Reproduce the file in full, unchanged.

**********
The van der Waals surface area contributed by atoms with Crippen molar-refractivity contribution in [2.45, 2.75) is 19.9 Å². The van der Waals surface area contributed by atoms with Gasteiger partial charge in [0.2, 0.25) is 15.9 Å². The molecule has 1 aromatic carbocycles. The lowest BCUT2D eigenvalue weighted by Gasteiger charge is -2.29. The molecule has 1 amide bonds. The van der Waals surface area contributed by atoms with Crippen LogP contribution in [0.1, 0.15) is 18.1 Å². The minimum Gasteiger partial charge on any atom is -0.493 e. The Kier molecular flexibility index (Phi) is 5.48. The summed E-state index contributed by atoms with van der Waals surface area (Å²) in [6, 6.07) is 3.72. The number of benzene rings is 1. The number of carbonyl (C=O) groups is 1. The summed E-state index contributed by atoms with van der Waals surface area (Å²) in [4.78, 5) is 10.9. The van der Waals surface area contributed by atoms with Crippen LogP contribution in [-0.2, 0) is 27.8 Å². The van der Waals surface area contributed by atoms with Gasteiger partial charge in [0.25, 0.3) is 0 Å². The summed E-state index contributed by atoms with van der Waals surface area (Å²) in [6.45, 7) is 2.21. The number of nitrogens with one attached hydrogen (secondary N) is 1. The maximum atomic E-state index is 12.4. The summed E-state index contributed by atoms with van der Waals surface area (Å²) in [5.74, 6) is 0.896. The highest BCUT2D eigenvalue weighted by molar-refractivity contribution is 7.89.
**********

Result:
The van der Waals surface area contributed by atoms with Crippen molar-refractivity contribution in [2.45, 2.75) is 19.9 Å². The van der Waals surface area contributed by atoms with Gasteiger partial charge in [0.2, 0.25) is 15.9 Å². The molecule has 1 aromatic carbocycles. The lowest BCUT2D eigenvalue weighted by Gasteiger charge is -2.29. The molecule has 1 amide bonds. The van der Waals surface area contributed by atoms with Crippen LogP contribution in [0.1, 0.15) is 18.1 Å². The minimum Gasteiger partial charge on any atom is -0.493 e. The Kier molecular flexibility index (Phi) is 5.48. The summed E-state index contributed by atoms with van der Waals surface area (Å²) in [6, 6.07) is 3.72. The number of benzene rings is 1. The number of carbonyl (C=O) groups is 1. The summed E-state index contributed by atoms with van der Waals surface area (Å²) in [4.78, 5) is 10.9. The van der Waals surface area contributed by atoms with Crippen LogP contribution in [-0.2, 0) is 27.8 Å². The van der Waals surface area contributed by atoms with Gasteiger partial charge in [0.25, 0.3) is 0 Å². The summed E-state index contributed by atoms with van der Waals surface area (Å²) in [6.45, 7) is 2.21. The number of nitrogens with one attached hydrogen (secondary N) is 1. The maximum atomic E-state index is 12.4. The summed E-state index contributed by atoms with van der Waals surface area (Å²) in [5.74, 6) is 0.896. The highest BCUT2D eigenvalue weighted by molar-refractivity contribution is 7.89.